Act/SAT Questions Of The Day Test 13

8 Questions | Total Attempts: 91

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Questions and Answers
  • 1. 
    The following sentence contains either a single error or no error at all. If the sentence contains an error, select the one underlined part that must be changed to make the sentence correct. If the sentence contains no error, select choice E.  Most ships (a) move through the Suez Canal (b) with (c) their own power, but large ships (d) must be assisted by a tugboat. (e) No error
    • A. 

      A

    • B. 

      B

    • C. 

      C

    • D. 

      D

    • E. 

      E

  • 2.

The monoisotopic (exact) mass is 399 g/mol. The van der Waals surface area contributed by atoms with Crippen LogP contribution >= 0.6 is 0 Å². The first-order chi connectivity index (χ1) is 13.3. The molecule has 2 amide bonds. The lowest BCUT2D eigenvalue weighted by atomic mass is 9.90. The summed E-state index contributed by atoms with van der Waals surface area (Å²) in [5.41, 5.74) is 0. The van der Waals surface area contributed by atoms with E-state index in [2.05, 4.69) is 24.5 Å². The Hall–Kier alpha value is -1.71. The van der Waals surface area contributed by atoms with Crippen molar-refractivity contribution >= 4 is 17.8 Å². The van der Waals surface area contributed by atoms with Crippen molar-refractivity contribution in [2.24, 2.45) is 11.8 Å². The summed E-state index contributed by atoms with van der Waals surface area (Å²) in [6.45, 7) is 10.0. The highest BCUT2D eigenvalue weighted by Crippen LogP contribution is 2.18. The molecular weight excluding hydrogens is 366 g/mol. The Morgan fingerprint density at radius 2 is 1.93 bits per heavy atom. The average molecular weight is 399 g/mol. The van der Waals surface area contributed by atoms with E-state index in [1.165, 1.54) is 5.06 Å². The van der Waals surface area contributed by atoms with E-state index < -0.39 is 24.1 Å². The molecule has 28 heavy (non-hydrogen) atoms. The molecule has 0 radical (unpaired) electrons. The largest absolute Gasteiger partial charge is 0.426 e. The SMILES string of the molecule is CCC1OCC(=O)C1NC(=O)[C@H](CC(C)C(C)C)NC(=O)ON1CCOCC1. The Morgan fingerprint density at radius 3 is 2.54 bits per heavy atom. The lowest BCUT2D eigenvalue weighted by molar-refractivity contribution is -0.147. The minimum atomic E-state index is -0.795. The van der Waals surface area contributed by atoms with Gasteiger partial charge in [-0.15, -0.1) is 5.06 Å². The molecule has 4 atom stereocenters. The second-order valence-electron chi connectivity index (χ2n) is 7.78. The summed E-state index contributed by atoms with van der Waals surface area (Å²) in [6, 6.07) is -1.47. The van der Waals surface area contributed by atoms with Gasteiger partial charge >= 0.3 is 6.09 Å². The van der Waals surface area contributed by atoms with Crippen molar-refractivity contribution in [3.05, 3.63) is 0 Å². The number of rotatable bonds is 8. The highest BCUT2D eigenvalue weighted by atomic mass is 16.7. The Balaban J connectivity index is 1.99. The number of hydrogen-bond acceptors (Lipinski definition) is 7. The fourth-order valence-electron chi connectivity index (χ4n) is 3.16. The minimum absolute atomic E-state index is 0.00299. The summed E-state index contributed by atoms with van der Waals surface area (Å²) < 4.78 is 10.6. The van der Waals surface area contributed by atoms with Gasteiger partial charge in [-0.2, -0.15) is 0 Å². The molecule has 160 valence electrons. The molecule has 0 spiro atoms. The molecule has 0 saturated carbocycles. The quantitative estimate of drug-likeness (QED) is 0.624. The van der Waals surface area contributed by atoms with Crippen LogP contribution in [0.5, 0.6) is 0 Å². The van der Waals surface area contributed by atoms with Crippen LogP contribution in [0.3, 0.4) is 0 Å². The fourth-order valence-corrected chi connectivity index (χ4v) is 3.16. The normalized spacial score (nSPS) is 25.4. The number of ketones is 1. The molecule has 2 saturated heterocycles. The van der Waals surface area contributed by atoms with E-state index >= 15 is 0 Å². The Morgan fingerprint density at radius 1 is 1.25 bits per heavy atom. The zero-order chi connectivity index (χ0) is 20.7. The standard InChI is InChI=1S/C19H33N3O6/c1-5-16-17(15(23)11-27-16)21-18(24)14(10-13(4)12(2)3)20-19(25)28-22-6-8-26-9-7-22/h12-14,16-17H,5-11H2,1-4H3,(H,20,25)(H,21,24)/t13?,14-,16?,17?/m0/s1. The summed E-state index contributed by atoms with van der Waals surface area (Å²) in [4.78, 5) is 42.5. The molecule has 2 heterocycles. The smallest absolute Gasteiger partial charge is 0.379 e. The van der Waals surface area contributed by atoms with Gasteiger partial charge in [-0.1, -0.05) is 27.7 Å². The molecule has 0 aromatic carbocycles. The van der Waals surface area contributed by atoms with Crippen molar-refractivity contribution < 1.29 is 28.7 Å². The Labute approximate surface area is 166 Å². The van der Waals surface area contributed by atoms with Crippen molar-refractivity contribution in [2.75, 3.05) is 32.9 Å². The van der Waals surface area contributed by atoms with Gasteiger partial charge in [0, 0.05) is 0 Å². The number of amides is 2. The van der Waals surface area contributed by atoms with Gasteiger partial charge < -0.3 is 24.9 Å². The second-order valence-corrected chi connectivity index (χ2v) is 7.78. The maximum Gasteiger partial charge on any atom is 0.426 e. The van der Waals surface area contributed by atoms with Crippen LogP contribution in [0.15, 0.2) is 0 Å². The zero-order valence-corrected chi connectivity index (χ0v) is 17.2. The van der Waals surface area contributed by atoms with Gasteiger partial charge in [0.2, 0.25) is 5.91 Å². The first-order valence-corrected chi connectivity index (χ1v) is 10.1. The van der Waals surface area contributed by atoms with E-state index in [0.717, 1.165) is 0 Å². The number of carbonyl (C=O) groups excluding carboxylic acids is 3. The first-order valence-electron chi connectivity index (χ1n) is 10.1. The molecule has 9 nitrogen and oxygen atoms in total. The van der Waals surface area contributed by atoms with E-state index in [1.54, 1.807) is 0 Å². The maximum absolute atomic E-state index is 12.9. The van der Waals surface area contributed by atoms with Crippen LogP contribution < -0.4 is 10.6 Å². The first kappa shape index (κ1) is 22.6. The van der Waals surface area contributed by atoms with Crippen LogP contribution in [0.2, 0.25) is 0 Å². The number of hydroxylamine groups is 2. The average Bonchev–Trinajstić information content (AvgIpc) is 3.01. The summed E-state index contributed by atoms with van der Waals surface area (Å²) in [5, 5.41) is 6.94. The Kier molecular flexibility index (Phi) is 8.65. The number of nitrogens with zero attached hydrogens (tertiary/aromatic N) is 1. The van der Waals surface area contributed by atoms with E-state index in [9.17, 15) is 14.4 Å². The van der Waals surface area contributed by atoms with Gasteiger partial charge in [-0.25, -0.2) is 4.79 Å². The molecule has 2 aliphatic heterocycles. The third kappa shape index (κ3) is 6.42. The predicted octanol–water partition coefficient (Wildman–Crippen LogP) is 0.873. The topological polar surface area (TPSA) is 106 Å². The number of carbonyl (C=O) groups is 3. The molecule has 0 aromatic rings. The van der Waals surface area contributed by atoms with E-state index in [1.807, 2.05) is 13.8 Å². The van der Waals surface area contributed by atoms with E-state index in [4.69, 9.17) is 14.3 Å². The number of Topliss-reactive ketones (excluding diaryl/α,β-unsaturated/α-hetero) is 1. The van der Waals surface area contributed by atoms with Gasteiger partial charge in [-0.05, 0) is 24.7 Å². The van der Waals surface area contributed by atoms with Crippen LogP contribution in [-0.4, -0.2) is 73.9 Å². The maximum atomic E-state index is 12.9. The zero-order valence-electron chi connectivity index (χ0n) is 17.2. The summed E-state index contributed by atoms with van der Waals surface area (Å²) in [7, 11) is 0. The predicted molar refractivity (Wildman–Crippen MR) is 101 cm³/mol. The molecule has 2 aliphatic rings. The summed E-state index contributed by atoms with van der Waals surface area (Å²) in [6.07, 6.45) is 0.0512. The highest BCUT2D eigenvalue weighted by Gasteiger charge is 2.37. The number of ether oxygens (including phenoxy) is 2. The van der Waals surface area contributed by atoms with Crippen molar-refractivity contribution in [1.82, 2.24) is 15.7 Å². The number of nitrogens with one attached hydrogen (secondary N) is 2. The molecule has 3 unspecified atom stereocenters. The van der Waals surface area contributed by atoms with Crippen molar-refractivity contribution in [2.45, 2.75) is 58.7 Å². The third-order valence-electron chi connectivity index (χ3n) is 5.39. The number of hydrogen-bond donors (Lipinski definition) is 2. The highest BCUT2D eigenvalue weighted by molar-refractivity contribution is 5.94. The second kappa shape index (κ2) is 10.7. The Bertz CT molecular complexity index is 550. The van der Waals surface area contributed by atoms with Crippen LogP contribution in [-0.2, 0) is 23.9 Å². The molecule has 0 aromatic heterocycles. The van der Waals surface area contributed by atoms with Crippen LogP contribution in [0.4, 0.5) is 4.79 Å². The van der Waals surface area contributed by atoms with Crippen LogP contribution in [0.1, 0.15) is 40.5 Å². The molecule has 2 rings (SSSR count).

Passage II     The Sun's path from sunrise to sunset varies with the time of year. A student performed the following experiments on three clear, sunny days at three- or four-month intervals throughout the course of a year to study the path of the Sun through the sky. Experiment 1     At a chosen Northern Hemisphere location, the student placed a stick vertically into the ground so that 1 meter of its length was left above ground. The student knew that the length of the shadow was related to the height of the Sun above the horizon and that the shadow would point away from the direction of the Sun. The length in meters (m) and direction of the shadow cast by the stick were measured one hour after sunrise (Shadow A), at mid-morning (B), at noon (C), at mid-afternoon (D), and one hour before sunset (E) on each of the three days. The direction of each shadow was determined by placing a magnetic compass at the base of the stick and aligning the north arrow with the north mark on the compass. The direction of each shadow was then determined by a comparison with the compass face markings. The results are recorded in Table 1.   Table 1 Shadow Day 1 Day 2 Day 3 Length (m) Shadow direction Length (m) Shadow direction Length (m) Shadow direction A 5.0 SW 8.6 NW 6.8 W B 1.2 W 2.9 NNW 1.7 NW C 0.3 N 2.3 N 0.9 N D 1.2 E 3.0 NNE 1.8 NE E 5.0 SE 8.6 NE 6.9 E   Experiment 2     The following year, the student repeated Experiment 1 at a chosen location in the Southern Hemisphere. The results are in Table 2.   Table 2 Shadow Day 1 Day 2 Day 3 Length (m) Shadow direction Length (m) Shadow direction Length (m) Shadow direction A 9.0 SW 5.0 NW 6.9 W B 3.2 SSW 1.1 W 1.8 SW C 2.5 S 0.3 S 1.0 S D 3.2 SSE 1.1 E 1.8 SE E 9.1 SE 5.0 NE 6.9 E       Which of the following was a constant in both experiments?